CSSD Staff and Other Considerations
The CSSD or Sterile Processing Department is considered a backbone of modern medical practice.
Its primary aim is to centralize all sterilization activities in the hospital, along with the timely redistribution of the sterilized instruments.
The CSSD Technician or Sterile Processing Technician is in charge of ensuring that all medical instruments and apparatus are free from bacterial contamination, therefore allowing the doctors, nurses, and other medical practitioners to work without fear of infection.
The sterilization technician may be delegated to one of the two primary units of the CSSD:
- the central unit
- the peripheral unit (also called the Theater Sterile Supply Unit)
The former contains the segments responsible for taking in the used utilities, disinfecting and processing them for sterilization and storage.
Once decontaminated, the items are passed on to the peripheral unit which then takes charge of distributing the clean instruments to other parts of the hospital.
The peripheral unit also tasks the CSSD technician to ensure that there is no back-flow of contaminated items.
What to consider in setting up the hospital’s Sterile Processing Department or CSSD
- For one, it needs to be in an accessible location, as near as possible to all the other hospital wards and departments.
- The CSSD equipment and staffing also has to be looked into — these two are highly dependent on the size of the healthcare constituent being served, as well as to the different operations being performed within.
- There should also be a consistent water and steam supply, for CSSD sterilization of instruments and apparatus.
- The layout of the CSSD should be that it encourages a one-way flow of items from the receiving to the issue counter.
- There should be a sterile area prior to access to the storage and issuing counter.
- The receiving counter and issuing counter should also be located on opposite ends of each other.
- A barrier should be located between the collection area and the cleaning area, as well as between the cleaning area and the CSSD sterilization area.
- As for manpower, the Central Sterile Services Department is commonly staffed with three working shifts to cover 24 hours of the day.
- There is a messenger service between the department and the other areas of the hospital, to allow the CSSD technician to efficiently collect soiled items and redistribute them after undergoing CSSD sterilization.
- This messenger system can be automated, through an intercom or phone service.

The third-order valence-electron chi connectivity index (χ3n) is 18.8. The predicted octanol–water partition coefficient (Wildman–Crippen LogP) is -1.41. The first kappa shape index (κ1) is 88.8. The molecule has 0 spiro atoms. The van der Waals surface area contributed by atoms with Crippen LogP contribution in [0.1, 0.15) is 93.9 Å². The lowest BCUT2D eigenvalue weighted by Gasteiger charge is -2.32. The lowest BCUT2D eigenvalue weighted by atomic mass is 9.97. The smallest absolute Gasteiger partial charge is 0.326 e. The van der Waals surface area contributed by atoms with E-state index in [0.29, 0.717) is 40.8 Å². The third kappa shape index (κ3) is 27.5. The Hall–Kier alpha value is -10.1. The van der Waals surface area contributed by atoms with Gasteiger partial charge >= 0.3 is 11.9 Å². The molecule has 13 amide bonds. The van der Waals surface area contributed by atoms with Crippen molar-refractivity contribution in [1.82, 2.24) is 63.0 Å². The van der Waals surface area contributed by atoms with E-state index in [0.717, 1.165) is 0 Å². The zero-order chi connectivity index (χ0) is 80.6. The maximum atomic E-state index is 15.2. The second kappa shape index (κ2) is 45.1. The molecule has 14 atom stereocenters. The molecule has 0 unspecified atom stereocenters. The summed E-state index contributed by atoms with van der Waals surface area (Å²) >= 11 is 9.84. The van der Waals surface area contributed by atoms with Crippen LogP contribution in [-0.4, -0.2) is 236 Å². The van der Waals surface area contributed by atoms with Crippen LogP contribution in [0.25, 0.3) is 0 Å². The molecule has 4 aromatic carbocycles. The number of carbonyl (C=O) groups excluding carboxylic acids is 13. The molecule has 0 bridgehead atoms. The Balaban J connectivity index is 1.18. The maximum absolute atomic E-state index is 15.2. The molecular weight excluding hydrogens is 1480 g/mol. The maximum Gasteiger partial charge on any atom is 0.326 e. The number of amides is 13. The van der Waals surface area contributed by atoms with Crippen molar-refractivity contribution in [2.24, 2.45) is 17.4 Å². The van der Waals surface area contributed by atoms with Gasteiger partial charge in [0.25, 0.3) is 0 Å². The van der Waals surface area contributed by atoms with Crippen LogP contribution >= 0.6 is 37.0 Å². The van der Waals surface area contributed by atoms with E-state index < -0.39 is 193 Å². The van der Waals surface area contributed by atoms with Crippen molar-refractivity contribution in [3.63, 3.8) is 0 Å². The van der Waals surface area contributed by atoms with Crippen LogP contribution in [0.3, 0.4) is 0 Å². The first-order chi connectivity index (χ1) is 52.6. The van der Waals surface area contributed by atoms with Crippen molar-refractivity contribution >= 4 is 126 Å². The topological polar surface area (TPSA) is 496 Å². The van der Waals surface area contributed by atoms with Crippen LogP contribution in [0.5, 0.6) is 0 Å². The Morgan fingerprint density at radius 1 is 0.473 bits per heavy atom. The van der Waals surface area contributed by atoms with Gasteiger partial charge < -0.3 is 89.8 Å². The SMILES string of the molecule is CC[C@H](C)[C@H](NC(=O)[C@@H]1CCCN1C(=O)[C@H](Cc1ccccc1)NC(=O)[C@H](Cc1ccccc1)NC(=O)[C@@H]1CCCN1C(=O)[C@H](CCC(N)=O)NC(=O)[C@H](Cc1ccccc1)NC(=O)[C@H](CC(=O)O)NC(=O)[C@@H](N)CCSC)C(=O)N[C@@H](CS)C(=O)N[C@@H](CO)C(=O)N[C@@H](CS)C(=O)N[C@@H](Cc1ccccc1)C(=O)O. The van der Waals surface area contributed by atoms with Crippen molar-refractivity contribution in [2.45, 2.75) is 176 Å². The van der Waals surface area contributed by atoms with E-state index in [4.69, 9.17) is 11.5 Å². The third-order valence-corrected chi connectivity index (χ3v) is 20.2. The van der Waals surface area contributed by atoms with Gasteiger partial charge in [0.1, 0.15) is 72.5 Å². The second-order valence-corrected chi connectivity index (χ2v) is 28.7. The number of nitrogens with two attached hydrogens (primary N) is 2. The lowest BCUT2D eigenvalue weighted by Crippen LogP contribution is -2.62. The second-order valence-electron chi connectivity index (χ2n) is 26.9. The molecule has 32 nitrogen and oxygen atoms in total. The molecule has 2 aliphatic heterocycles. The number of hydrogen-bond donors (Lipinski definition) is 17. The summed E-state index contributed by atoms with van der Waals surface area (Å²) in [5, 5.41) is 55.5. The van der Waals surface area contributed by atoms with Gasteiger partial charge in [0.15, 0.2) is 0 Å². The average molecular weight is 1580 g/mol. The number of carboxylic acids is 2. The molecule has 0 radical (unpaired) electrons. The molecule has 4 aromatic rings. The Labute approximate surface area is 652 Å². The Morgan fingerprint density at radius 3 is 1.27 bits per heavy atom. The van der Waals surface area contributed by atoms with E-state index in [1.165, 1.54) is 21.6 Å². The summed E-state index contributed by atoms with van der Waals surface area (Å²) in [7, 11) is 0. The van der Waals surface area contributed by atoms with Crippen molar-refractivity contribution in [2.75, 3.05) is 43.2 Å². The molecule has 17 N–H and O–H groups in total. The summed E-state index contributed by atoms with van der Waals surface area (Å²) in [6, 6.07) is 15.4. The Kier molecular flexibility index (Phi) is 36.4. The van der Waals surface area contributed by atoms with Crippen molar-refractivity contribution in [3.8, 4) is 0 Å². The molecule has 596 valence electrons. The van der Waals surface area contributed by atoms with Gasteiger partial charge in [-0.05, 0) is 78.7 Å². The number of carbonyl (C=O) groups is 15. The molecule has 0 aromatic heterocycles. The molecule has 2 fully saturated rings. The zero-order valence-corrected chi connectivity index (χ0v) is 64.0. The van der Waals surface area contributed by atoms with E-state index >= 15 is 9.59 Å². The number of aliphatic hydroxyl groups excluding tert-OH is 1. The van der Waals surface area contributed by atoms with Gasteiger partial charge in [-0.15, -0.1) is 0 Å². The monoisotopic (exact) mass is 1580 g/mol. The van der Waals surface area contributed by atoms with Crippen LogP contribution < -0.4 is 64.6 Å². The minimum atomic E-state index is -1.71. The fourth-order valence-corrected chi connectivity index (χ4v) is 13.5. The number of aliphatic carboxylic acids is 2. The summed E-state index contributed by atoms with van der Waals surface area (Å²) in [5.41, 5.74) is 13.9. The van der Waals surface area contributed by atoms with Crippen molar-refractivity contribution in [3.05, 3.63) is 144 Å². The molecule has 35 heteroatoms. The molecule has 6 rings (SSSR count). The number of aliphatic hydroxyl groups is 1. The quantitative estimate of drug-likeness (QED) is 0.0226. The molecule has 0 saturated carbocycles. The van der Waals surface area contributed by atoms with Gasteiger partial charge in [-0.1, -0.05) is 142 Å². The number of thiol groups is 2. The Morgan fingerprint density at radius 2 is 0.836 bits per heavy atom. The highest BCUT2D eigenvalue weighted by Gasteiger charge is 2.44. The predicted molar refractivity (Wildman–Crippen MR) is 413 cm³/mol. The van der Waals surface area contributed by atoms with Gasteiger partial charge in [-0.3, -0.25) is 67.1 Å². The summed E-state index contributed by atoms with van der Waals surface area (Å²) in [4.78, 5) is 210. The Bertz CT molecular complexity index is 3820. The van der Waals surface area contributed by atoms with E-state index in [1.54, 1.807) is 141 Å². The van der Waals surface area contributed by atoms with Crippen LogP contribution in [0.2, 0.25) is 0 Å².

There should also be a maintenance service working to ensure that all CSSD sterilization equipment are working properly.
There should be staff at all times for all the major areas of the CSSD, from the receiving area, to the cleaning, assembly and storage, sterilization, and redistribution.
This includes taking into account those on leave and are off-duty.
- The rule of thumb is that there should be a CSSD technician for every 50 hospital beds, and one technical supervisor every 100 beds.
There should also be a clerk on hand per shift for keeping records, as well as for accounting supply concerns.
There are also attendants below the CSSD technician to assist with the more mundane aspects of the CSS department.
- The rule of thumb is an average of 4 attendants per 100 beds across all three shifts.
- Usually, the distribution is two attendants per CSSD technician.
CSSD Cleaning Attendants and Transporters
- Depending on the duties of the hospital, there should also be dedicated cleaning attendants.
- Transporters are also hired, taking charge of actually delivering the items when the department asks for it through the messenger system.
- Over the CSSD technician, there should be a supervisor overseeing all processes in the Sterile processing department and taking care of the quality assurance and administration tasks.
- The supervisor is also in charge of measuring the level and efficiency of CSSD sterilization, through the use of mechanical, chemical, and biological indicators.
- They are also tasked with the enforcement of corrective procedures should these indicators show that there are inefficiencies or errors in the completion of the CSSD sterilization tasks.
Overall, the Central Sterile Services Department is a well-oiled and complicated machine, upon which the hospital rests.
Without it, the sterilization process will be distributed, inefficiently duplicating efforts and foregoing any unified quality monitoring.
CSSD staff are trained carefully for their tasks ensuring that patients will remain safe and free from any debilitating infection caused by the hospital instruments.